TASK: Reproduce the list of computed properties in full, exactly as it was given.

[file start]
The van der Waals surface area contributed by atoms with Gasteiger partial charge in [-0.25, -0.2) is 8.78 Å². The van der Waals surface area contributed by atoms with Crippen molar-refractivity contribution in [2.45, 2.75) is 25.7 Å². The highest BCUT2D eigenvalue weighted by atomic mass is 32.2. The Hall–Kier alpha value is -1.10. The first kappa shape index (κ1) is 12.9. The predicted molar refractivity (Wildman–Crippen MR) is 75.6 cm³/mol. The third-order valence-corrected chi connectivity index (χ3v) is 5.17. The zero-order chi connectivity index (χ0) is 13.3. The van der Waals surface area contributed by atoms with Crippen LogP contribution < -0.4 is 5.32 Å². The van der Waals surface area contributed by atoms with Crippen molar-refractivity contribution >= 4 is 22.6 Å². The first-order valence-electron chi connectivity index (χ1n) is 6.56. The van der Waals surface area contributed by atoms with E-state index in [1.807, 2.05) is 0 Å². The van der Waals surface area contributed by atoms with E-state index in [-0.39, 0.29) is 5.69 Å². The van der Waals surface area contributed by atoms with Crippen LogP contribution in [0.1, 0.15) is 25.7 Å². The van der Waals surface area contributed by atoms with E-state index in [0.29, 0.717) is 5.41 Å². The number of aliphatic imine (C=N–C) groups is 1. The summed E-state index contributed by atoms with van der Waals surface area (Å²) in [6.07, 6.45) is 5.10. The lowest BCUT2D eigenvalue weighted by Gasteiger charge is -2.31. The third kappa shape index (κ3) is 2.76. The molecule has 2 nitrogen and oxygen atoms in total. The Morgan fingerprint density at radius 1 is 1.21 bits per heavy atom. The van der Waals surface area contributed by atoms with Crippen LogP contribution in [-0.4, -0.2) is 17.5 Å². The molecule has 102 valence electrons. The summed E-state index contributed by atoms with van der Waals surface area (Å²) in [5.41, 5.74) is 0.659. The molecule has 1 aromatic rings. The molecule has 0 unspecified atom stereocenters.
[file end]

The van der Waals surface area contributed by atoms with Gasteiger partial charge in [-0.25, -0.2) is 8.78 Å². The van der Waals surface area contributed by atoms with Crippen molar-refractivity contribution in [2.45, 2.75) is 25.7 Å². The highest BCUT2D eigenvalue weighted by atomic mass is 32.2. The Hall–Kier alpha value is -1.10. The first kappa shape index (κ1) is 12.9. The predicted molar refractivity (Wildman–Crippen MR) is 75.6 cm³/mol. The third-order valence-corrected chi connectivity index (χ3v) is 5.17. The zero-order chi connectivity index (χ0) is 13.3. The van der Waals surface area contributed by atoms with Crippen LogP contribution < -0.4 is 5.32 Å². The van der Waals surface area contributed by atoms with Crippen molar-refractivity contribution >= 4 is 22.6 Å². The first-order valence-electron chi connectivity index (χ1n) is 6.56. The van der Waals surface area contributed by atoms with E-state index in [1.807, 2.05) is 0 Å². The van der Waals surface area contributed by atoms with E-state index in [-0.39, 0.29) is 5.69 Å². The van der Waals surface area contributed by atoms with Crippen LogP contribution in [0.1, 0.15) is 25.7 Å². The van der Waals surface area contributed by atoms with E-state index in [0.29, 0.717) is 5.41 Å². The number of aliphatic imine (C=N–C) groups is 1. The summed E-state index contributed by atoms with van der Waals surface area (Å²) in [6.07, 6.45) is 5.10. The lowest BCUT2D eigenvalue weighted by Gasteiger charge is -2.31. The third kappa shape index (κ3) is 2.76. The molecule has 2 nitrogen and oxygen atoms in total. The Morgan fingerprint density at radius 1 is 1.21 bits per heavy atom. The van der Waals surface area contributed by atoms with Crippen LogP contribution in [-0.4, -0.2) is 17.5 Å². The molecule has 102 valence electrons. The summed E-state index contributed by atoms with van der Waals surface area (Å²) in [5.41, 5.74) is 0.659. The molecule has 1 aromatic rings. The molecule has 0 unspecified atom stereocenters.